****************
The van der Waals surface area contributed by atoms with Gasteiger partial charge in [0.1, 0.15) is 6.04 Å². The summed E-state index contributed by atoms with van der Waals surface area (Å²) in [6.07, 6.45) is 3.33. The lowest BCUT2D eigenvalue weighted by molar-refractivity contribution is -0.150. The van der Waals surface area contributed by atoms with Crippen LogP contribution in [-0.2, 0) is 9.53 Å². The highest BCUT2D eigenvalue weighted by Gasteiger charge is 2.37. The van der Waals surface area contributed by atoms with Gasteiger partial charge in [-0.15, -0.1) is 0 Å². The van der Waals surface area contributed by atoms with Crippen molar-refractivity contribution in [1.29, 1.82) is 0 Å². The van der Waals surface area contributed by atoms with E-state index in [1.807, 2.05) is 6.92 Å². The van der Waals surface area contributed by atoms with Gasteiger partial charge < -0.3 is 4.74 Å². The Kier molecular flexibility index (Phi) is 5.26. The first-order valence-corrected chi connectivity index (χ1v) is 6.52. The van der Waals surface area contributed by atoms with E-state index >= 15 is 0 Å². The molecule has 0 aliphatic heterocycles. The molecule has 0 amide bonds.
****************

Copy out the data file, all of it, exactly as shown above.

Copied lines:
The van der Waals surface area contributed by atoms with Gasteiger partial charge in [0.1, 0.15) is 6.04 Å². The summed E-state index contributed by atoms with van der Waals surface area (Å²) in [6.07, 6.45) is 3.33. The lowest BCUT2D eigenvalue weighted by molar-refractivity contribution is -0.150. The van der Waals surface area contributed by atoms with Crippen LogP contribution in [-0.2, 0) is 9.53 Å². The highest BCUT2D eigenvalue weighted by Gasteiger charge is 2.37. The van der Waals surface area contributed by atoms with Gasteiger partial charge in [-0.15, -0.1) is 0 Å². The van der Waals surface area contributed by atoms with Crippen molar-refractivity contribution in [1.29, 1.82) is 0 Å². The van der Waals surface area contributed by atoms with E-state index in [1.807, 2.05) is 6.92 Å². The van der Waals surface area contributed by atoms with Gasteiger partial charge < -0.3 is 4.74 Å². The Kier molecular flexibility index (Phi) is 5.26. The first-order valence-corrected chi connectivity index (χ1v) is 6.52. The van der Waals surface area contributed by atoms with E-state index >= 15 is 0 Å². The molecule has 0 aliphatic heterocycles. The molecule has 0 amide bonds.